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Nor'easter's strong winds knock out power for nearly half a million residents

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Tornado outbreak leaves trail of destruction in the South 01:35

The powerful winter nor'easter that lashed parts of the region with powerful winds, heavy rain and flooding left nearly a million residents of Massachusetts, Connecticut and Rhode Island without power on Wednesday.

There were 447,511 reported power outages in Massachusetts as of Wednesday night, according to the database PowerOutage.US, which tracks national outages. There were 43,958 outages in Rhode Island and 1,628 in Connecticut.

Towns along the Massachusetts coast, including Edgartown and Martha's Vineyard, recorded winds at nearly 100 miles per hour over a 24-hour period.  A wind advisery remained in effect until 4 a.m. ET Thursday, while the coast flood warning ended at 7 p.m. ET Wednesday.

"Numerous roads may be closed," the agency said. "Low lying property including homes, businesses, and some critical infrastructure will be inundated. Some shoreline erosion will occur."

In Nantucket, the storm reached "bomb cyclone" status on Wednesday, meaning that pressure rapidly dropped over a short period of time. It is the first bomb cyclone in the Nantucket area since October 17, 2019, according to the National Weather Service. But more recently, a massive bomb cyclone and atmospheric river slammed Northern California just this week, bringing flash floods and evacuation orders. 

The Weather Service on Wednesday morning warned of a "dangerous situation" across southeast Massachusetts with numerous downed trees. "TRAVEL IS NOT RECOMMENDED," the agency advised on Twitter.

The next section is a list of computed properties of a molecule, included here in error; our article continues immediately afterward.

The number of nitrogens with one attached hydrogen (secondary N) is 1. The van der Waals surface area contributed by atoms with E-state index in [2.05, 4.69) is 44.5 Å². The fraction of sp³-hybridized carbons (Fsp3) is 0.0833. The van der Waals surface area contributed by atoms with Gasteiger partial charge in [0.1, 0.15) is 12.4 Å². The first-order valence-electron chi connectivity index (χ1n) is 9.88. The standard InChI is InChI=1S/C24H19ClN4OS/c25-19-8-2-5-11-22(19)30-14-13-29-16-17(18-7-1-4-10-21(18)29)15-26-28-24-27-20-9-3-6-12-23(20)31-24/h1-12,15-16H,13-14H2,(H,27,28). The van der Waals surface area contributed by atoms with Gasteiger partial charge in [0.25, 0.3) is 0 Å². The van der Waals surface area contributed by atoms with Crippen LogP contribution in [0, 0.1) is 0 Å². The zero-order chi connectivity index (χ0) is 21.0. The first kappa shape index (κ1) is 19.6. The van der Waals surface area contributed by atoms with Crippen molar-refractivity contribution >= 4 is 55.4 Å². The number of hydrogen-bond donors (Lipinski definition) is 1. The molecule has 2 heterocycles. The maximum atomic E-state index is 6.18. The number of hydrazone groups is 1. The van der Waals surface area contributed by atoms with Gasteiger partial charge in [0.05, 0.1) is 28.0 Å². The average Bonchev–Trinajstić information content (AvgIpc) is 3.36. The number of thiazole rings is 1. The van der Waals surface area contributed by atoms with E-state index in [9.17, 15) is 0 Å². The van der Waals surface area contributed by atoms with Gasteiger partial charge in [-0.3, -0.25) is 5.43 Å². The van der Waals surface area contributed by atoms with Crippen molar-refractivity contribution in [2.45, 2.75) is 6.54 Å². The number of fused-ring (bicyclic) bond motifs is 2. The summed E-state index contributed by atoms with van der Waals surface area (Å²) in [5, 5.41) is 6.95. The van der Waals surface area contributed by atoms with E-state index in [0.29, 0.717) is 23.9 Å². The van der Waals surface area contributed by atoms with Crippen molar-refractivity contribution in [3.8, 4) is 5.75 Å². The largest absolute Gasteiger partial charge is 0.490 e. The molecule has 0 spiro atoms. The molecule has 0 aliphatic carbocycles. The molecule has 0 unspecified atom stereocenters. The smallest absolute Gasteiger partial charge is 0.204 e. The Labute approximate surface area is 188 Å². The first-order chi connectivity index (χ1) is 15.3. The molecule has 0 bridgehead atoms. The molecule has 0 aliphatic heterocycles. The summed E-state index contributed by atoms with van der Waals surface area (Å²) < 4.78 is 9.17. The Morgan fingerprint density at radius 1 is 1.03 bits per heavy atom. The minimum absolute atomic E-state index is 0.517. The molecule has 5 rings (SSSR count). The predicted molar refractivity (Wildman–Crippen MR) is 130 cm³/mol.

Coastal Storm
A pedestrian walks near the coastline Friday, March 2, 2018, in Newburyport, Mass. as a major nor'easter pounds the East Coast, packing heavy rain, intermittent snow and strong winds. The Eastern Seaboard is expected to be buffeted by wind gusts exceeding 50 mph, with possible hurricane-strength winds of 80 to 90 mph on Cape Cod. Elise Amendola / AP

Massachusetts Governor Charlie Baker said officials are working to safely restore power to the hundreds of thousands of customers without it. At a storm update on Wednesday afternoon, Baker said about 500,000 customers were without power at the time. 

"It will be a multi-day process and if you have to go out and you're in some of these areas that have been really hard hit, we would ask you to be very safe when you do so," Baker said.

He told residents to expect delays on public transportation and warned of significant flooding.

The storm's conditions are expected to ease by Thursday with less gusty winds of 30 miles per hour across western Massachusetts into Connecticut, the National Weather Service said. Drier weather is forecast for Thursday and much of Friday with temperatures dropping to between 30 degrees Fahrenheit to 40 degrees. 

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